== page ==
I took the swim start out a little more conservatively than I usually do (I tend to champ the start) as I didn’t want to go anaerobic in the first 30 seconds of a 4-5 hour race. There was a bit of rough housing in the first 200m but I managed to keep my effort controlled and build throughout the course. I could tell my stroke was there and I was feeling good, and thanking Coach James in my head for getting me to the start line feeling strong and fresh. Despite a bit of crappy navigation on the back stretch trying to get around the swarms of scissor kickers from the earlier waves, the swim seemed to fly by and I was done before I knew it. I ended up swimming almost exactly the same as Tremblant and Kingston this year, but at a much more controlled effort and I couldn’t wait to get up the insanely long hill to get on my bike.

Bike: 2:41 (35.1 km/h)

I couldn’t help but laugh at myself with how long my transition took, taking off my wetsuit and putting on a full wardrobe of clothing before getting on with it. But I’m glad that I was prepared for the cold weather and had a specific plan when I got to my bike, it made my ride infinitely more comfortable. And somehow my T1 time was still much faster than most.

It was a great feeling to get on my bike and actually have to back off my power, compared to my last couple races in which I’ve really struggled to get my legs going. Although my 2:41 bike split doesn’t seem to be anything impressive I was really happy with every aspect of my ride. I rode technically very well, passing a ton of people on the descents and safely getting through sections where there were a lot of crashes. But most importantly I maintained my power targets on the uphills AND downhills. I’m really amazed at how much a power meter helps on a tough course like that, it made the course actually feel much flatter. I can’t even count the number of athletes who I would pass on a flat section, then see them grind back past me on an uphill, just for me to drop them again at the top and never see them again. All I could think was “you just added a minute to your run time right there.”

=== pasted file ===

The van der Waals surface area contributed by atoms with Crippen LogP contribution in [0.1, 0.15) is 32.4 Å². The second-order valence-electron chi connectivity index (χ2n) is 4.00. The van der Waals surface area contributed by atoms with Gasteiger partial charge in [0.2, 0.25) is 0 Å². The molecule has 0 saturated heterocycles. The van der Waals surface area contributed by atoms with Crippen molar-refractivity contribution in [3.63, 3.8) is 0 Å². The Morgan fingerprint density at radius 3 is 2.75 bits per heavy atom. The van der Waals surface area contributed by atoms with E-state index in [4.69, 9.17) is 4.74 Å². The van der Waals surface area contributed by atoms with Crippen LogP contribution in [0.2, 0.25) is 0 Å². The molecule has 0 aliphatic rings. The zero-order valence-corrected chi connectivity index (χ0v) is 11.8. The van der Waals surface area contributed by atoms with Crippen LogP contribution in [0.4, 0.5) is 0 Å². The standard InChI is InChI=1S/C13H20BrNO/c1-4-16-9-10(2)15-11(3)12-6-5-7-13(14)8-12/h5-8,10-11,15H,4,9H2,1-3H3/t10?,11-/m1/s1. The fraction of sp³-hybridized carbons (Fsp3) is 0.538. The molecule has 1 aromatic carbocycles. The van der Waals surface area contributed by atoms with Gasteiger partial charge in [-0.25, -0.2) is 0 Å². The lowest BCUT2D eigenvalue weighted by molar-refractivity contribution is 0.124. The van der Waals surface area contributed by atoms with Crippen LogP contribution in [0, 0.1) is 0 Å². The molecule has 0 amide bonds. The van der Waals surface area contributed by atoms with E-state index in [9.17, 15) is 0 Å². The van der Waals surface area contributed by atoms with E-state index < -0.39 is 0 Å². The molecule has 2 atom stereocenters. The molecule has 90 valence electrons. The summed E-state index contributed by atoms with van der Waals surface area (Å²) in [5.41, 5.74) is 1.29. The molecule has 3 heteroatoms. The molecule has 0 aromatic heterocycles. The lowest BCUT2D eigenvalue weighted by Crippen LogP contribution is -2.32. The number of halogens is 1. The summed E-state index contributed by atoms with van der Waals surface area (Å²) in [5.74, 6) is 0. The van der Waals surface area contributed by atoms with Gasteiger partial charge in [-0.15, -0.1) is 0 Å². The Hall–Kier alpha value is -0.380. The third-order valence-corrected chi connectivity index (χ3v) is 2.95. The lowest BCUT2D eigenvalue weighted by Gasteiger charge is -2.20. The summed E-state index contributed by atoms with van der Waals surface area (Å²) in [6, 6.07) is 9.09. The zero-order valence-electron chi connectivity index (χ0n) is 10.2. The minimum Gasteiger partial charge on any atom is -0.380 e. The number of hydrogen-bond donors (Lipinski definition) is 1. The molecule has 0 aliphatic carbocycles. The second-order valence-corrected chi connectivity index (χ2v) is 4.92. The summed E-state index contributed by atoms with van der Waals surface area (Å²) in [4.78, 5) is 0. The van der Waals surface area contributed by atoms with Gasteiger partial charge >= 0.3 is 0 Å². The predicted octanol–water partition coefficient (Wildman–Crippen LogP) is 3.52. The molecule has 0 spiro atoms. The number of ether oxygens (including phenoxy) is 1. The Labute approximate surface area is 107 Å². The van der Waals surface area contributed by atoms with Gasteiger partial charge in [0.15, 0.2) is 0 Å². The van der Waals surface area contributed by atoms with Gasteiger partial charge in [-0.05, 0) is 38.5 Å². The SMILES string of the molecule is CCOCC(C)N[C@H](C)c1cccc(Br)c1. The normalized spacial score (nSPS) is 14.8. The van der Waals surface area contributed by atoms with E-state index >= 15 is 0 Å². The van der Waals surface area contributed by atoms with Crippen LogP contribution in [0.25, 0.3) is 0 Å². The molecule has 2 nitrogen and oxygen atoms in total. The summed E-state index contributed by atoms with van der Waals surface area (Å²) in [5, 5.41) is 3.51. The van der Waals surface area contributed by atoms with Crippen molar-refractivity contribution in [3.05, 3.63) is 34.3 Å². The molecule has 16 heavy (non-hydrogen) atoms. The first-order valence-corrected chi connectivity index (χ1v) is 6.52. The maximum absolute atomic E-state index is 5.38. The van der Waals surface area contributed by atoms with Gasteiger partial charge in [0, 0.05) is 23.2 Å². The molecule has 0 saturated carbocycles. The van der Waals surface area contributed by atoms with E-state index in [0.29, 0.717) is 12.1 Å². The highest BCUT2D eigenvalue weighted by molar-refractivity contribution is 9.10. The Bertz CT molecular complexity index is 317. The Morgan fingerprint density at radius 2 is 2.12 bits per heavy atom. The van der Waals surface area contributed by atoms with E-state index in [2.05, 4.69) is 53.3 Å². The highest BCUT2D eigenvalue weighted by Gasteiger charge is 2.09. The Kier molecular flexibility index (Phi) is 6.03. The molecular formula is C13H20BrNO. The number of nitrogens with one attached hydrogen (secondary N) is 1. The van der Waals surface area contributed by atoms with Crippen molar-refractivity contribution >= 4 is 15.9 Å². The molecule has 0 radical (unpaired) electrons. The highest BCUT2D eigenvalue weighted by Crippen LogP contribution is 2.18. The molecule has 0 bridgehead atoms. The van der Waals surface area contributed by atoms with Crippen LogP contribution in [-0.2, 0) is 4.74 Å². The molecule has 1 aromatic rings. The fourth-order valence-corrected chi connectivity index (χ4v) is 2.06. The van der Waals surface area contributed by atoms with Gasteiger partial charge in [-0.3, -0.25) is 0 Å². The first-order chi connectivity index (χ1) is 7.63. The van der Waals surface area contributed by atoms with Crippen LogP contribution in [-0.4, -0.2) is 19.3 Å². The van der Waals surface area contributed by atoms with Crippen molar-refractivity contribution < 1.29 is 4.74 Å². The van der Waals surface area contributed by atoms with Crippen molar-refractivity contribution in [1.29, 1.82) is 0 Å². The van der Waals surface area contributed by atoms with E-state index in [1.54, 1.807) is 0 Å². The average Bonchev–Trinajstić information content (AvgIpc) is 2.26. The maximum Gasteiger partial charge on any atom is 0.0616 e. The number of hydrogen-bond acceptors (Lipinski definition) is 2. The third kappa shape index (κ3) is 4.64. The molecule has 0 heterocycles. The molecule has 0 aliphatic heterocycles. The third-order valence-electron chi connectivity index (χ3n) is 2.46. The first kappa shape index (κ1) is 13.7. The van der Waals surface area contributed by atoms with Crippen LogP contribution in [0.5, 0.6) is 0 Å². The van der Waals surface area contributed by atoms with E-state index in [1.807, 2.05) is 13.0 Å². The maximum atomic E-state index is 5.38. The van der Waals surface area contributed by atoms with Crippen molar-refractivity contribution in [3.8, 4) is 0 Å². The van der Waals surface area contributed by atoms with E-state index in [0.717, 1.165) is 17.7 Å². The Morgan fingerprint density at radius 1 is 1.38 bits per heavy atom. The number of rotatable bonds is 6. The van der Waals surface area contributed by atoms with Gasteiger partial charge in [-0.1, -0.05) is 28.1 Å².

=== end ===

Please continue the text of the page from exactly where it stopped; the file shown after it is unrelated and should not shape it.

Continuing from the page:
I was careful not to overgear the hills and keep my power below 300W on the way up, knowing that the real race starts about 10k into the run. I was comfortable in the aero position, even on all but the steepest climbs and judging simply by the speed at which I was passing everyone I knew I was riding well.  Through the first 60k I was starting to wonder what all the fuss was about this bike was beautiful, I was in complete control and having a blast. Then I turned a corner at 62k and found all the hills.

The last 30k of the course was definitely the hardest section and I struggled at times to stay focused, but for the most part I managed to hold it together without digging too deep. Through the last 10k I purposely brought my power down a bit…I was paranoid about feeling ok getting off the bike. And I managed to successfully pee myself while riding. This may seem ridiculous but when you’re on the run course and your body is looking for every excuse to stop running just for a second, having to pee does not help the mental battle.